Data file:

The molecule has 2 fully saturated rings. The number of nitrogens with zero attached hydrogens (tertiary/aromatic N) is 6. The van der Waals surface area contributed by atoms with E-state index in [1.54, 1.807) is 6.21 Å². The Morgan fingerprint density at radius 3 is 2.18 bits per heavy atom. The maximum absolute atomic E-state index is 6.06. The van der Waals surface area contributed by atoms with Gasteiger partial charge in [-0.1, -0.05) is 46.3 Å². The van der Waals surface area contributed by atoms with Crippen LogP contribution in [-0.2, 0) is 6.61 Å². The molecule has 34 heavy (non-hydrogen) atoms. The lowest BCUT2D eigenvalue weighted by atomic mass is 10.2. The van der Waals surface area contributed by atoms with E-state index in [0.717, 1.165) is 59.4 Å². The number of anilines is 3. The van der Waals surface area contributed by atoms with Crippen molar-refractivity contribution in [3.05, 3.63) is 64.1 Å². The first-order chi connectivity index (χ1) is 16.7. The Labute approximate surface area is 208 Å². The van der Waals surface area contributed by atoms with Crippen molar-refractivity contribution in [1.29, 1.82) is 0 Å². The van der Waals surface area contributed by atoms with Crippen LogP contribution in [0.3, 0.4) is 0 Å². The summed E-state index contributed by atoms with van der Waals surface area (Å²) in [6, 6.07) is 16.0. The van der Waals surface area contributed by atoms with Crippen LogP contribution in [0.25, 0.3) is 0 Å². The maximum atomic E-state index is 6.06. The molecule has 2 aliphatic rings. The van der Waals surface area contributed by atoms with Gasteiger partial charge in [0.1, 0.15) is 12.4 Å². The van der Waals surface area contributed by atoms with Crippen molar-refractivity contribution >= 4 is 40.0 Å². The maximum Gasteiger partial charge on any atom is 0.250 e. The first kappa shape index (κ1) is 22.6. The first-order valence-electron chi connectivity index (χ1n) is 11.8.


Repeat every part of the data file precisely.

The molecule has 2 fully saturated rings. The number of nitrogens with zero attached hydrogens (tertiary/aromatic N) is 6. The van der Waals surface area contributed by atoms with E-state index in [1.54, 1.807) is 6.21 Å². The Morgan fingerprint density at radius 3 is 2.18 bits per heavy atom. The maximum absolute atomic E-state index is 6.06. The van der Waals surface area contributed by atoms with Gasteiger partial charge in [-0.1, -0.05) is 46.3 Å². The van der Waals surface area contributed by atoms with Crippen LogP contribution in [-0.2, 0) is 6.61 Å². The molecule has 34 heavy (non-hydrogen) atoms. The lowest BCUT2D eigenvalue weighted by atomic mass is 10.2. The van der Waals surface area contributed by atoms with E-state index in [0.717, 1.165) is 59.4 Å². The number of anilines is 3. The van der Waals surface area contributed by atoms with Crippen molar-refractivity contribution in [3.05, 3.63) is 64.1 Å². The first-order chi connectivity index (χ1) is 16.7. The Labute approximate surface area is 208 Å². The van der Waals surface area contributed by atoms with Crippen molar-refractivity contribution in [1.29, 1.82) is 0 Å². The van der Waals surface area contributed by atoms with Crippen LogP contribution in [0.3, 0.4) is 0 Å². The summed E-state index contributed by atoms with van der Waals surface area (Å²) in [6, 6.07) is 16.0. The van der Waals surface area contributed by atoms with Crippen LogP contribution in [0.25, 0.3) is 0 Å². The maximum atomic E-state index is 6.06. The molecule has 2 aliphatic rings. The van der Waals surface area contributed by atoms with Gasteiger partial charge in [0.1, 0.15) is 12.4 Å². The van der Waals surface area contributed by atoms with Crippen molar-refractivity contribution >= 4 is 40.0 Å². The maximum Gasteiger partial charge on any atom is 0.250 e. The first kappa shape index (κ1) is 22.6. The first-order valence-electron chi connectivity index (χ1n) is 11.8.